• Bad teachers can be easily identified. Or, restated, bad teachers are like porn, you know them when you see them. One commonly encouraged way to identify "bad teachers" is to use standardized test scores - the bad teachers will be the ones with the low student test scores. But what are the students like in their classrooms? What are the students' home lives like? How long has the teacher been teaching (they do get time to learn themselves, right?)? And, the biggie, who says that standardized test scores actually measure anything relevant? If they don't, then do we trust principals to evaluate teachers? Will superintendents step in to evaluate the principals' evaluations, etc.? To use the "you know it when you see it" metric, someone besides the teacher will need to take the time to show up in the classroom regularly and give thoughtful, constructive feedback. This is all too rare. And obviously, bad teachers aren't like porn. It's much more complicated.


So please, before you jump on the bandwagon of some reform idea (or movie) or another, stop to think about it's underlying ideas. Is the teacher myth one of its axioms?

Friday, October 22, 2010

Superman's Statistics

Wired Magazine has an article in their September issue on "7 Essential Skills You Didn't Learn in College." One of their proposed new courses is Statistical Literacy. Indeed, this is one of the areas in which many American students leave school unprepared. The new movie Waiting for Superman capitalizes on this fact to discuss, ironically, school reform. Here are a two statistics from the movie* that school should have taught us to question:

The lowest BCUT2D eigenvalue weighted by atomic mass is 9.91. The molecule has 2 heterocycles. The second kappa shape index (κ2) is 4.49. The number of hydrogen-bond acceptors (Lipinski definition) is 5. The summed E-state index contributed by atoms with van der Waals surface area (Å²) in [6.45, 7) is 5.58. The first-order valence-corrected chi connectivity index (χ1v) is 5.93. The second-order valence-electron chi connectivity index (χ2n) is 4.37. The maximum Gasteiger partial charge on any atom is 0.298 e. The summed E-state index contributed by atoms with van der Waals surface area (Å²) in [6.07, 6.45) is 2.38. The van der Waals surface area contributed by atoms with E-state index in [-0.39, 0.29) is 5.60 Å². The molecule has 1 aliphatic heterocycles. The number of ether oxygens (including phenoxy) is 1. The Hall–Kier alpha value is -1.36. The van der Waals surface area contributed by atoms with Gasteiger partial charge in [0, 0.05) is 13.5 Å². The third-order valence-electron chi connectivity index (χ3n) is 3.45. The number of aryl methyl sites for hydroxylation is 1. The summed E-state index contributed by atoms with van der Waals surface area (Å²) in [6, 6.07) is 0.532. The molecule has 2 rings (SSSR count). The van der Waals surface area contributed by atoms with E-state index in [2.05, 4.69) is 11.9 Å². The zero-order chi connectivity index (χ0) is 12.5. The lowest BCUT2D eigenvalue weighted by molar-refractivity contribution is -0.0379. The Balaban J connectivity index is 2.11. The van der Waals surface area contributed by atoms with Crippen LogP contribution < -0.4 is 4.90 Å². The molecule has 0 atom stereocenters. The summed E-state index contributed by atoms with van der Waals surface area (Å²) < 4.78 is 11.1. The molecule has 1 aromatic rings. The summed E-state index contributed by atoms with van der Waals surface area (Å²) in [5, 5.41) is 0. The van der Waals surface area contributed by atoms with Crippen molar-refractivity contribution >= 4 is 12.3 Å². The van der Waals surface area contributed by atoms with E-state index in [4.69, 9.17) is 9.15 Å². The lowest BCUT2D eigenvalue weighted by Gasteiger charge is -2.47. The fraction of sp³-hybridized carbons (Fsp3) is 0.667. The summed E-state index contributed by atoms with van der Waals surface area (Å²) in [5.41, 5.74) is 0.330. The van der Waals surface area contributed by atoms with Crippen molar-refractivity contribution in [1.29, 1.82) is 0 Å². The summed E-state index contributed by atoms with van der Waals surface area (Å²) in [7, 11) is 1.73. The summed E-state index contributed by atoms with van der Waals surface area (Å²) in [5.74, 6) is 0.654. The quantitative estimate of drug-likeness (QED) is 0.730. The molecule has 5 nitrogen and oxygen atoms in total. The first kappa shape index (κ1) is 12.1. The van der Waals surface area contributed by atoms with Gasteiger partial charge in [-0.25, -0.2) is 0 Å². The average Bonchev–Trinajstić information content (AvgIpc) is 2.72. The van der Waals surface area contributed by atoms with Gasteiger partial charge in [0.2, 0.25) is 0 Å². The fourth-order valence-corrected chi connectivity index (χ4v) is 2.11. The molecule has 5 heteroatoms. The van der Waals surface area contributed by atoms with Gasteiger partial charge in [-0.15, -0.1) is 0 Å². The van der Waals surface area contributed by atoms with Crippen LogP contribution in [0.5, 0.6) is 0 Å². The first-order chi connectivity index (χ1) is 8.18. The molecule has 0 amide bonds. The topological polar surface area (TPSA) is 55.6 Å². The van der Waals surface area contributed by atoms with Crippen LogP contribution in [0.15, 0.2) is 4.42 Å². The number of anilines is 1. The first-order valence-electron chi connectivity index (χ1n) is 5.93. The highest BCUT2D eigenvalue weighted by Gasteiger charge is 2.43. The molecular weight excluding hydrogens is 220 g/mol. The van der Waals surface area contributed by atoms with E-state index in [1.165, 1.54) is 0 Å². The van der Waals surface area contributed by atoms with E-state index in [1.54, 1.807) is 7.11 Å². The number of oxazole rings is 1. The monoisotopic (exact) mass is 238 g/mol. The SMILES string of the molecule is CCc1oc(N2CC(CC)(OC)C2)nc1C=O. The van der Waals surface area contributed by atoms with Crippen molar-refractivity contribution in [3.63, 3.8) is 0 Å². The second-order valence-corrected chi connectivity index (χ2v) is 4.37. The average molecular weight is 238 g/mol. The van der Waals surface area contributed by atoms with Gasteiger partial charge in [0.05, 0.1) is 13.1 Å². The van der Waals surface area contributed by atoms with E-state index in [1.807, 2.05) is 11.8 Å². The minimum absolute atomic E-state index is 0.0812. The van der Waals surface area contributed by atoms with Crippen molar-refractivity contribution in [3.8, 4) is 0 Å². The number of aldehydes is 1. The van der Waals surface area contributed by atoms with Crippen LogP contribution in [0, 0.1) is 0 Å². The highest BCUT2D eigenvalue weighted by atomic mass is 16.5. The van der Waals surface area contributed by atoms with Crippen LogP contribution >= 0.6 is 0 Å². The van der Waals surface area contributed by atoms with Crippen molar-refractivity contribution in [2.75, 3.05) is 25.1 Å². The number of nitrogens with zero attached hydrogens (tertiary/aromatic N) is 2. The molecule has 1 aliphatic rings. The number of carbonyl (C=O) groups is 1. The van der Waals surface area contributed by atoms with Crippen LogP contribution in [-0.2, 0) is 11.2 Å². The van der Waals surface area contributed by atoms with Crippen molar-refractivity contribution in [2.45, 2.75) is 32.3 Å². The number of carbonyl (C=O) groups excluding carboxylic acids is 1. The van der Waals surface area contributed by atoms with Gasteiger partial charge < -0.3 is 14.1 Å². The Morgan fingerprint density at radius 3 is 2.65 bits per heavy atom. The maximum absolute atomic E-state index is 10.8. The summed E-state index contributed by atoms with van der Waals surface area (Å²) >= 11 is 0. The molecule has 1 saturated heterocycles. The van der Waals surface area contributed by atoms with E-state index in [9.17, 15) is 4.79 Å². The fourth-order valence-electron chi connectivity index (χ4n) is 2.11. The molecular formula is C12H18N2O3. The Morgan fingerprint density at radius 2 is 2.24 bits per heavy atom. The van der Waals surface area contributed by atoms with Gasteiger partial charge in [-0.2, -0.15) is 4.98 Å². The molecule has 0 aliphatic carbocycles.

• On average, more money is spent per-student now than in 1970. Did they really just cite a mean statistic when talking about money in the US? The top 1% of US earners throw everything off and are also likely to live in the same neighborhoods, putting money into the same schools. What are the median statistics? Also, how has the student body being served changed over that time? For example, are there more English Language Learners (ELL) students? Are more students being diagnosed with ADHD and getting the extra services they need? There are many such trends that might increase even the median amount without actually increasing the "average" money spent per "average" student. Plus, why is spending more money on our public schools a bad thing? What's the average cost per private school student?
  • Average US test scores have not increased since 1970. Again, I say average? Student body composition? Composition of students taking the test? Also, what test?

In addition, the schools that they do highlight as doing well on standardized tests (is that the appropriate goal?) actually spend much more than the current national average per student to achieve that, so in addition to the statistics being murky, they're not actually making the movie's point.

In a later post, I'll hopefully get to the many other issues of this movie. For now, let me just remind you that, as Mark Zuckerberg would agree, you shouldn't believe everything you see on the big screen.

* Obviously, I don't remember the statistics or wording exactly from the movie. So, disclaimer, this represents the gist as I remember it. Of course, since their statistics weren't explicitly derived to begin with, these might just be the same numbers under a slightly different model.

Tuesday, October 5, 2010

Water in a Cube

I don't often come across visualization problems that I can't see the answer to in a few seconds. (I mention this since I too frequently come across people who assume that because I'm female I must be bad at this. Remember, I do geometry.) So I was very excited when I was recently given the following tricky visualization problem:

Suppose you are given a cube. Stand it on one vertex so that the diagonally opposite vertex (the one with which it shares no faces) and your vertex create a line perpendicular to the ground. Now fill the cube halfway with water. Looking straight down, what shape is the surface of the water?